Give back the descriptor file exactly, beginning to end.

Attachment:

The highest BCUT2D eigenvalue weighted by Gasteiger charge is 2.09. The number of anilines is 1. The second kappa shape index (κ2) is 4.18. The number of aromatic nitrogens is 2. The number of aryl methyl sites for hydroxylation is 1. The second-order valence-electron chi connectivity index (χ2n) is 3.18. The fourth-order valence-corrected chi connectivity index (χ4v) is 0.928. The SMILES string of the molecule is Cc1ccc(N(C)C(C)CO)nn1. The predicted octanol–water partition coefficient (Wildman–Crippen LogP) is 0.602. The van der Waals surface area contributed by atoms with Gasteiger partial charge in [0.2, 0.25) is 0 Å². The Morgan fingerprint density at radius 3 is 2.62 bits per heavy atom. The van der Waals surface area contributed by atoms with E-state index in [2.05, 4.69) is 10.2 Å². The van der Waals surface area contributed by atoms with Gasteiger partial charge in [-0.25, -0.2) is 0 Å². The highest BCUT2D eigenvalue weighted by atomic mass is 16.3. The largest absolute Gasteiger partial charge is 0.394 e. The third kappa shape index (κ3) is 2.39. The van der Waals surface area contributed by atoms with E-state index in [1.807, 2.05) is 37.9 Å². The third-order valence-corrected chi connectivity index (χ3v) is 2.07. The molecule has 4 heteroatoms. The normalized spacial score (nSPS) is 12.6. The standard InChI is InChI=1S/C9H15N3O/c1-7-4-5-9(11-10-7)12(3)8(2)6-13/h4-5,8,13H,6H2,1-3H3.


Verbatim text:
The highest BCUT2D eigenvalue weighted by Gasteiger charge is 2.09. The number of anilines is 1. The second kappa shape index (κ2) is 4.18. The number of aromatic nitrogens is 2. The number of aryl methyl sites for hydroxylation is 1. The second-order valence-electron chi connectivity index (χ2n) is 3.18. The fourth-order valence-corrected chi connectivity index (χ4v) is 0.928. The SMILES string of the molecule is Cc1ccc(N(C)C(C)CO)nn1. The predicted octanol–water partition coefficient (Wildman–Crippen LogP) is 0.602. The van der Waals surface area contributed by atoms with Gasteiger partial charge in [0.2, 0.25) is 0 Å². The Morgan fingerprint density at radius 3 is 2.62 bits per heavy atom. The van der Waals surface area contributed by atoms with E-state index in [2.05, 4.69) is 10.2 Å². The van der Waals surface area contributed by atoms with Gasteiger partial charge in [-0.25, -0.2) is 0 Å². The highest BCUT2D eigenvalue weighted by atomic mass is 16.3. The largest absolute Gasteiger partial charge is 0.394 e. The third kappa shape index (κ3) is 2.39. The van der Waals surface area contributed by atoms with E-state index in [1.807, 2.05) is 37.9 Å². The third-order valence-corrected chi connectivity index (χ3v) is 2.07. The molecule has 4 heteroatoms. The normalized spacial score (nSPS) is 12.6. The standard InChI is InChI=1S/C9H15N3O/c1-7-4-5-9(11-10-7)12(3)8(2)6-13/h4-5,8,13H,6H2,1-3H3.